Objective: To investigate the effect of an Enhanced Recovery After Surgery (ERAS) program on complications and length of stay (LOS) after radical cystectomy (RC) and to assess if the number and type of components of ERAS play a key role on the decrease of surgical morbidity.
Materials and methods: We analyzed the data of 277 patients prospectively recruited in 11 hospitals undergoing RC initially managed according to local practice (Group I) and later within an ERAS program (Group II). Two main outcomes were defined: 90-day complications rate and LOS. As secondary variables we studied 90-day mortality, 30-day readmission and transfusion rate.
Results: Patients in Group II had a higher use of ERAS measures (98.6%) than those in Group I (78.2%) (p < 0.05). Patients in Groups I and II experienced similar complications (70.5% vs. 66%, p = 0.42). LOS was not different between Groups I and II (12.5 and 14 days, respectively, p = 0.59). The risk of having any complication decreases for patients having more than 15 ERAS measures adopted [RR = 0.815; 95% confidence interval (CI) 0.667-0.996; p = 0.045]. Avoidance of transfusion and nasogastric tube, prevention of ileus, early ambulation and a fast uptake of a regular diet are independently associated with the absence of complications.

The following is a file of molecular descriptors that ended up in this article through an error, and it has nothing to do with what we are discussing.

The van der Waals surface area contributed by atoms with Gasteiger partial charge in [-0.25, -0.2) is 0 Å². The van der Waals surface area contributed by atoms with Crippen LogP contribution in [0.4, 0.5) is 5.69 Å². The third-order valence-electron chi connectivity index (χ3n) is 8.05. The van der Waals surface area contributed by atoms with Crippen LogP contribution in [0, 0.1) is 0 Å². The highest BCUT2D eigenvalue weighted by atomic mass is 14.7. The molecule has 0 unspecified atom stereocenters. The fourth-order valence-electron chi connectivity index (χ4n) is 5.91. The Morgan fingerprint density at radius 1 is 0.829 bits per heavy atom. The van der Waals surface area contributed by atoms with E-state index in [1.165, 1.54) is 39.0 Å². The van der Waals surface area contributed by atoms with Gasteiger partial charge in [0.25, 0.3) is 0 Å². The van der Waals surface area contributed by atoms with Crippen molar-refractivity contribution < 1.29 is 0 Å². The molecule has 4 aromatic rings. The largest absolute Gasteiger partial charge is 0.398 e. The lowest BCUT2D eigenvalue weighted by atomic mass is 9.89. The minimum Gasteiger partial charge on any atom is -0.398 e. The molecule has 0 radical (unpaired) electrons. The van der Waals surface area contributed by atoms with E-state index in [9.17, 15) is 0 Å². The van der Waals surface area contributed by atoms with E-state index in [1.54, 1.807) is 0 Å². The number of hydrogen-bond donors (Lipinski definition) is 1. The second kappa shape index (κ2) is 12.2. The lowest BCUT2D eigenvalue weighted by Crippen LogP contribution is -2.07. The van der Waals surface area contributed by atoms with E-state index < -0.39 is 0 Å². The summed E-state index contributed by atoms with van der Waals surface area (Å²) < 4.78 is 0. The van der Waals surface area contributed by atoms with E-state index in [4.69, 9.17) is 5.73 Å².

Conclusions: Complications and LOS after RC were not modified by the introduction of an ERAS program. We hypothesize that at least 15 measures should be applied to maximize the benefit of ERAS.
Keywords: Bladder cancer; ERAS; Radical cystectomy; Urothelial cancer.